NEW South Wales Local Land Services North Coast region senior livestock officer Nathan Jennings suggests there are four key areas to consider when buying replacement herd bulls.
His choices are reproductive fitness, temperament and structural soundness, conformation and muscling, and Estimated Breeding Values.
“Other people may change the order of importance of these factors, but this is the order I like to consider them in,” Mr Jennings said.
Here are his top tips for buying better bulls:
The bull has to be reproductively sound so he can produce an adequate quantity of good quality semen and also have the willingness to serve cows. A good way to ensure this is through a Bull Breeding Soundness Evaluation (BBSE). This is not a genetic evaluation but a current physical assessment of the bull’s reproductive performance.
Temperament and structural soundness:
The bull has to be of good temperament and be structurally sound. Temperament is a no-brainer – if a bull is of poor temperament he will be a problem on-farm and it’s very likely his progeny will follow in his footsteps.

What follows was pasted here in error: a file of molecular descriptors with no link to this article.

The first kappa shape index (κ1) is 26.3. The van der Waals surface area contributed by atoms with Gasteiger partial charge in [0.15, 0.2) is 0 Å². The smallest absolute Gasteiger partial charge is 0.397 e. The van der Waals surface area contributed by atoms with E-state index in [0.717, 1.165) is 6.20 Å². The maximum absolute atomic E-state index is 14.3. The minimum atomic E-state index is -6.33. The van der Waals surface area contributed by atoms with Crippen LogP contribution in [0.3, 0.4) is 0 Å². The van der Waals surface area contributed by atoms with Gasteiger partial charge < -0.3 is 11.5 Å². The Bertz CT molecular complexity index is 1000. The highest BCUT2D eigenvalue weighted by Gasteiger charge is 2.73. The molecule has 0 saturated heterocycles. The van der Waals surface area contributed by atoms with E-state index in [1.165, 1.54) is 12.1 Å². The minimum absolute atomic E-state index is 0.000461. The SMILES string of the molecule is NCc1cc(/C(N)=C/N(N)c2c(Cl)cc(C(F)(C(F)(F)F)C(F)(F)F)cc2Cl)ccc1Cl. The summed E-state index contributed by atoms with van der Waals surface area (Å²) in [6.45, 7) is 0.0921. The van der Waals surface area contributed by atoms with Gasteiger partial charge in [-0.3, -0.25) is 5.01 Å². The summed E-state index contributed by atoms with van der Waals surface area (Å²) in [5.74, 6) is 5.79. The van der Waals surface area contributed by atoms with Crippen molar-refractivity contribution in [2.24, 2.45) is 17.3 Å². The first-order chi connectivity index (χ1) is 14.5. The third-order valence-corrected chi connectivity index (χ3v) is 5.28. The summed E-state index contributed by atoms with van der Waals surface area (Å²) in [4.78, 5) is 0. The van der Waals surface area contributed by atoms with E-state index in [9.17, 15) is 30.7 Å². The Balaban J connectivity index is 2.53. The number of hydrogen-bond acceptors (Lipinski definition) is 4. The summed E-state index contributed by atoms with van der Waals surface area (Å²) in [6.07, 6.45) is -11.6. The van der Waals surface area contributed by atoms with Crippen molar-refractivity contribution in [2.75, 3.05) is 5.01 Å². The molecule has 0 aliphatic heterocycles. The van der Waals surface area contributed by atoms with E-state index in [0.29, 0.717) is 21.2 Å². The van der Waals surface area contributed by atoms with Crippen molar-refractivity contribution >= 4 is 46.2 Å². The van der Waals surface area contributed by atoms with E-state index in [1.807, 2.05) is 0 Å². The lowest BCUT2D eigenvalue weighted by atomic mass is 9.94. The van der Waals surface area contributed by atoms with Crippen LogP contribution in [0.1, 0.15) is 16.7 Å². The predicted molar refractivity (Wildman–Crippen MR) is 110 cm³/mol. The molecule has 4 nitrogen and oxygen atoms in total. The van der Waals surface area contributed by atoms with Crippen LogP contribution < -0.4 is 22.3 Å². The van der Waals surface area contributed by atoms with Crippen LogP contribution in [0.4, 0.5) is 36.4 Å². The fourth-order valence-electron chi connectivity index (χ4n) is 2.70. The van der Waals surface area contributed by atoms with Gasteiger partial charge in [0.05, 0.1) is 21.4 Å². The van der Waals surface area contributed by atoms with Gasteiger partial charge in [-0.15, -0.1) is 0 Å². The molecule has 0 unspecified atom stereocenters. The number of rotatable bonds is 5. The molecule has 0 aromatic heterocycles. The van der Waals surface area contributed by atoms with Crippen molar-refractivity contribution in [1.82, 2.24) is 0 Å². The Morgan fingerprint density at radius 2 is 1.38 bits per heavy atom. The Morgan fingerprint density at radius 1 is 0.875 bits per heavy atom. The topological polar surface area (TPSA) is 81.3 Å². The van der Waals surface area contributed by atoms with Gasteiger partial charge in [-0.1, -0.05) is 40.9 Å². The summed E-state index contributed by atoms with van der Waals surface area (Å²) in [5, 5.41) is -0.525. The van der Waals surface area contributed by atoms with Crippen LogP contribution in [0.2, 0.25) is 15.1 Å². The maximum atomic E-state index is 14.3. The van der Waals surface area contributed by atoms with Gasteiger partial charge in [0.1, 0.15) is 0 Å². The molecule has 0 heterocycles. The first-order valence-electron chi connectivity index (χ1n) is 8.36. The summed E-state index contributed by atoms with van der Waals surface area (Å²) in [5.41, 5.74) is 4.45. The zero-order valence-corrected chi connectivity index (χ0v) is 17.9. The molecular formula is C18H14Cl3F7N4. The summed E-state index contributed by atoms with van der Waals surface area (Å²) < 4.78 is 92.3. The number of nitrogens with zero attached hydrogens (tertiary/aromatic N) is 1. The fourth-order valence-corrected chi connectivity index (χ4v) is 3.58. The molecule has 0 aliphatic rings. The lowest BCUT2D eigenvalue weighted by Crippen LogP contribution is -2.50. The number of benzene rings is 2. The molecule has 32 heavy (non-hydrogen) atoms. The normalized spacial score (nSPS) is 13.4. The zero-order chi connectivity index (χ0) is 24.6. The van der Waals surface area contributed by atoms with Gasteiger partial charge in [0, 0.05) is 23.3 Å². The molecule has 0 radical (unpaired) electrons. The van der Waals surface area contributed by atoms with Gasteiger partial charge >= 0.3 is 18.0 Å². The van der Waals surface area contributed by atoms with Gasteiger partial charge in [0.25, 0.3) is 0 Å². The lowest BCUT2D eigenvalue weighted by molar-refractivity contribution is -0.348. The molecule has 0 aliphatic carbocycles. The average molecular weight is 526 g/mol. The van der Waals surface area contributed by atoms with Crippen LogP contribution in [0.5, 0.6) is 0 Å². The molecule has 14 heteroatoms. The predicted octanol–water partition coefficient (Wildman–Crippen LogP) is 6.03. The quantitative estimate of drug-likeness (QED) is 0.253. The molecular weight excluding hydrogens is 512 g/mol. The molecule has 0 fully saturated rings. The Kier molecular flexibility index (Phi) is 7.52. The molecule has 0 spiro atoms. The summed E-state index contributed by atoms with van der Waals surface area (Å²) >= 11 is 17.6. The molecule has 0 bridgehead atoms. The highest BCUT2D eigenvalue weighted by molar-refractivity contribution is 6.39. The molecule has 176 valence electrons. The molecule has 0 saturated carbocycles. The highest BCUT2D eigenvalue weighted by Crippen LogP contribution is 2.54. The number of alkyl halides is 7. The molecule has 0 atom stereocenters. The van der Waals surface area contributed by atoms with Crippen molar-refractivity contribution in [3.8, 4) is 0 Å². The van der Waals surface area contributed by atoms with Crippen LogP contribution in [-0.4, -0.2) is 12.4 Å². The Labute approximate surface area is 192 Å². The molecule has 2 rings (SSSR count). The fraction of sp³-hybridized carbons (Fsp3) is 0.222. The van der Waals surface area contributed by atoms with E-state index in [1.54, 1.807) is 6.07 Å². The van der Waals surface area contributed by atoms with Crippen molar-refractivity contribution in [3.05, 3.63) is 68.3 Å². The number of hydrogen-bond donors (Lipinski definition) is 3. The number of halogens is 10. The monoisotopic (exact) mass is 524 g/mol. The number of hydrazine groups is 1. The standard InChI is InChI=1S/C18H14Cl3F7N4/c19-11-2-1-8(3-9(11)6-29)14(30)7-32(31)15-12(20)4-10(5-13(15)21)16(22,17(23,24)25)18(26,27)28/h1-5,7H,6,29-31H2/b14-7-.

Conformation and muscling:
A bull should be well-muscled, which helps ensure their progeny will have adequate muscling as well. Better muscled cattle have heavier carcase weights, tend to have higher dressing percentages, meat yield will often be higher and there tends to be a more even fat distribution over the carcase.
Obviously muscling needs to be balanced with a farm’s environmental conditions, however Beef CRC research showed that in British-bred cattle, increasing the muscle score of a cow from D to C had no adverse effects on her reproductive performance, even in times of nutritional stress.
Estimated Breeding Values:
Any new bulls a breeder is looking to buy should have superior genetics to bulls purchased in the past. EBVs are the best tool available to help provide that genetic benchmark and, therefore, genetic improvement.
When it comes down to choosing between two bulls with similar age, weight, muscle and fat scores, and both have passed their BBSE, then EBVs can show which is actually the more suitable bull for a breeder’s enterprise. They also provide information on traits that can’t be seen, such as marbling score or the fertility of his daughters.
When using EBVs there are three criteria that need to be applied:
- the trait has to be of economic importance to the producer
- the producer has to be able to measure the trait in the progeny
- there has to be variation in the trait, so you can expect to make some gain.
Source: NSW State Government Local Land Services